The wake starts off in a quiet and somber mood, until someone laughs. Then the volume increases with gusto—just like a middle school cafeteria: it’s impossible to hear yourself because the table behind you is being obnoxiously loud so you have to raise your voice and it starts a chain reaction.

Everyone is laughing and smiling and wiping away tears, celebrating mom and dad. Many walk up to us and give their condolences, some just pass us by. I don’t mind. I’m not much in the mood for talking anyway.

Marcy is sitting beside me, looking out at the crowd with the same vigilant look she had in the mall. She tenses again and stands. “I gotta go for a second.”

“Go where?”

“Just outside. I’ll be back, promise.” She hustles out the door. I look for Ryner, but he’s out of sight. After a split second decision, I get up and follow her.

Marcy’s voice carries on the wind. From around the corner I see her poking the chest of a man several inches taller than her, but, then again, most people are taller than her. His black hair is push back by the wind and a cruel sneer is fixed on his face. By her aggressive body language, this can’t be anyone but Sebastian. Anger boils in me. He looks at her as if she’s his pet.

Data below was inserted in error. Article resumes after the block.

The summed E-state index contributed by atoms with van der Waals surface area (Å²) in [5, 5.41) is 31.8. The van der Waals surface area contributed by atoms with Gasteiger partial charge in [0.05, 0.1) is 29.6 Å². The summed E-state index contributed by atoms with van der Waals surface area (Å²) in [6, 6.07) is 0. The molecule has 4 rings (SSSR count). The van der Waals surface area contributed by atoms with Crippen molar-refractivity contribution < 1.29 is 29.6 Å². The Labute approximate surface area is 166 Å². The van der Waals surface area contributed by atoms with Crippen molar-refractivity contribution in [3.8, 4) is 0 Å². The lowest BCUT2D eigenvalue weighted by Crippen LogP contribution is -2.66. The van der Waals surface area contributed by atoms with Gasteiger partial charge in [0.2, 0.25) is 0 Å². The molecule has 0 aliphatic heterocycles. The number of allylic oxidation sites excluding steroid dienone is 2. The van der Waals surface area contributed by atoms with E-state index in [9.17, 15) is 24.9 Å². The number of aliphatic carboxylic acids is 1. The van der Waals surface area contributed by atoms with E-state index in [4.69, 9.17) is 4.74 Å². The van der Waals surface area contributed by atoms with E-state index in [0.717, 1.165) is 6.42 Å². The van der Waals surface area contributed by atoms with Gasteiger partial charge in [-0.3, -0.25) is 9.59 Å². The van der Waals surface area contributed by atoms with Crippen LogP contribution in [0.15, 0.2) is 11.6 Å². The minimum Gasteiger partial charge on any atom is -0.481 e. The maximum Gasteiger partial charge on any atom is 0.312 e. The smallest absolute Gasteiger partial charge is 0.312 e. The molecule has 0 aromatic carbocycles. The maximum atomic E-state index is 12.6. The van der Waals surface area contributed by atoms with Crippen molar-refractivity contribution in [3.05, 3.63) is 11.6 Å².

“…you’re fault.” Marcy is saying. “If it wasn’t for you, I’d still have my parents. I’d still have a sister, I wouldn’t have so many Goddamn deaths on my hands!”

“You did that all by yourself.” He growls. “You can’t put the blame for any of that on me.”

“No,” Her voice lowers to a calm only meant for the dead and the wind stops. Her words are crystal clear. “It was you, who almost killed me. It was you, who severed my ties with everyone. It was you, who caused your favorite pet to run away from you.” Though her back is to me, I can almost see the snarl on her face.

She starts to turn away, but he grabs her hand. “Don’t turn away from me. I could still have Lacey and your sister killed with a snap of my fingers.” There’s a fractured light in his eyes, and it’s clear that this man is insane. He isn’t bluffing, he isn’t kidding. He’s completely serious.

“Go ahead and fucking try.” Marcy hisses. Her voice rolls over me like a tidal wave of fury and I take a step back. “Then there’ll be no one left I care about and nothing in this world could stop me from coming after you, because God knows the only thing keeping me from killing you is the pain the repercussions would cause to those close to me.” She turns to go and this time he lets her.